The biggest news out of this weekend’s slate of preseason NFL football came before a game even began. 49ers quarterback Colin Kaepernick refused to stand during the national anthem and now the player is under fire.
Sports fans aren’t exactly crazy about having politics crammed into their sporting events. To many fans, sports acts as a means of escape from the political landscape.
However, sometimes (and more often than you’d think) they merge.
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They did so this past Friday night when San Francisco 49ers quarterback Colin Kaepernick refused to stand during the playing of the national anthem before the team’s exhibition tilt against the Green Bay Packers.
Miami Dolphins fans may remember Kaepernick for wearing some apparel of their favorite team last offseason which he caught plenty of flak for. But whatever controversy those images stirred last year pale in comparison to Kaepernick’s latest foray.
"“I am not going to stand up to show pride in a flag for a country that oppresses black people and people of color,” Kaepernick told NFL Media in an exclusive interview after the game. “To me, this is bigger than football and it would be selfish on my part to look the other way. There are bodies in the street and people getting paid leave and getting away with murder.”"
By not standing during the national anthem and commenting on why he refused to do so, Kaepernick has fueled anger among those who have deemed his actions and words insulting to the country and those who have served it.
Kaepernick, who hasn’t to stood during the anthem in at least one other preseason game, does so in protest of what he perceives to be wrongdoings against the African American and other minority communities.
Instead of sparking a discussion about that issue, some have taken umbrage with the means of Kaepernick’s protest. Some have decided to burn Kaepernick jerseys while others have questioned Kaepernick’s loyalty to the United States or have taken to social media to insult him (warning this link leads to a source with offensive language).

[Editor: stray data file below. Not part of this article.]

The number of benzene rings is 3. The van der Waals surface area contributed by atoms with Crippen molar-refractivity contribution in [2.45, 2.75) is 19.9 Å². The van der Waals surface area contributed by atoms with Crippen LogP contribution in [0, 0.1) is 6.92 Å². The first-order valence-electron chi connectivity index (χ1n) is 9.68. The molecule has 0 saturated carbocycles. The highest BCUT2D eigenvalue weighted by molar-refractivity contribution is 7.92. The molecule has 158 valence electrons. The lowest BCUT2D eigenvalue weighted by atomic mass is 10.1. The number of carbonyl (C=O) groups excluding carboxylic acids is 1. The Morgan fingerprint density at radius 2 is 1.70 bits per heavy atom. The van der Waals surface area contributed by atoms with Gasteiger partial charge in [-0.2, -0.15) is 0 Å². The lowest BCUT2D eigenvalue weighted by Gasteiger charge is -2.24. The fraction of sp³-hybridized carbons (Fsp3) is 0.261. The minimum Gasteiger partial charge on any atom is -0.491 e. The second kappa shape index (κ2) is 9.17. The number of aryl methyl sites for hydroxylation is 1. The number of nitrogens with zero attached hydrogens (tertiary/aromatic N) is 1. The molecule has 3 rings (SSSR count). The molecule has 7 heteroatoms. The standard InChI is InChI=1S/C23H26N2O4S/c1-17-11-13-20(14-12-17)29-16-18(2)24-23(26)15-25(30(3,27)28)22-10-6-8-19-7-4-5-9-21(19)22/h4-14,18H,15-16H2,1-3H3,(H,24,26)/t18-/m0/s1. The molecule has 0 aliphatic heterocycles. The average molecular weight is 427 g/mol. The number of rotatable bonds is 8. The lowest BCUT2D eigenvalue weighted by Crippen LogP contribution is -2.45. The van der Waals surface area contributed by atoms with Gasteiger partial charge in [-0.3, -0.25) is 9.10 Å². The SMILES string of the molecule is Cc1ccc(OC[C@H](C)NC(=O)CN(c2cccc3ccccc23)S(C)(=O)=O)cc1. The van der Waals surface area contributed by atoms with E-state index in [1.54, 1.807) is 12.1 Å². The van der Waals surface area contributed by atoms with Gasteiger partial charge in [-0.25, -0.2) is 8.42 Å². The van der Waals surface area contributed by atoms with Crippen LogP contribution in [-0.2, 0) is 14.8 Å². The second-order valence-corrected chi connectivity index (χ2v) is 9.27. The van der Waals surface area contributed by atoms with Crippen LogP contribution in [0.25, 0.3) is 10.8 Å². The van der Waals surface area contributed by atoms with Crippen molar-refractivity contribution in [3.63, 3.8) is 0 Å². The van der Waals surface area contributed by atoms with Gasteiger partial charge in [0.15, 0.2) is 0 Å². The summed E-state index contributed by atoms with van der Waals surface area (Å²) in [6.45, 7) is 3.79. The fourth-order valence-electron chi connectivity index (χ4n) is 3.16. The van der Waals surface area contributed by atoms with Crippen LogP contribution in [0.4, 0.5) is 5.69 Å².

Another thing making its rounds through social media is a meme of a double amputee Marine lifting himself out of his wheelchair during the national anthem before a Louisian State University basketball game.
But here’s the thing, no soldier, sailor, marine or airman has ever served this country to defend the idea of forcing everyone to stand during the Star Spangled Banner before a sporting event. They serve to defend the freedom of American citizens to not do so if they so choose.
Kaepernick is an American citizen. He has the right to protest in any manner he wishes that does not and will not bring harm or damage to another. It’s the same freedom his detractors enjoy.
This is a country built on freedom of expression. To say that Kaepernick needs to shut up and stand during the national anthem violates the freedoms that every man and woman whose every put on a uniform has served to uphold.
If Kaepernick feels he needs to do something to give a voice to those he feels are voiceless, he has every right to do so. To question that is to question your basic right as an American to protest.
You don’t have to agree with his methods. That’s your right too. But before you judge the quarterback too swiftly, ask yourself: Do you stand every time you hear the national anthem? Do you stand in your home or at the local pub? How about when you are in the hallway or the lobby of the stadium, do you stop moving and stand still during the national anthem? Then ask yourself this, what’s the difference?
Records of when the Star Bangled Banner began as a pregame ritual are spotty. It could date back as far as the 1890s but it is mostly recognized as having become a fixture in 1918.
However, in 1973 the National Hockey League’s Philadelphia Flyers decided to play “God Bless America” instead of the national anthem. Patriotism was fading and fans seemed disillusioned by the Star Spangled Banner. The organization wanted to change that.
Even with those intentions, people were upset when they choose to do that. Some even protested the switch.
Today, they use the song as a good luck charm and everyone has long forgotten why it was a problem. Instead, most Flyers fans have embraced the song as a part of the team’s tradition.
Even still, God Bless America is a patriotic song and the playing of any such music before a game can be deciphered as a political maneuver. Some would argue it serves only to act as give its audience an intense feeling of patriotism. Others might say it serves as a means to honor the country and its service members. But there are politics in both.
In that regard, all Kaepernick did was counter one political move with another.
How is that any different what the late-Muhammad Ali did in the 1970s?
So be mad at Kaepernick for not standing during the national anthem if you wish. That’s your right and no one can take that away. But remember, he also has the right to protest. You don’t have to agree with it, but some do. That’s all a part of being an American and having the freedoms the anthem and the flag represent.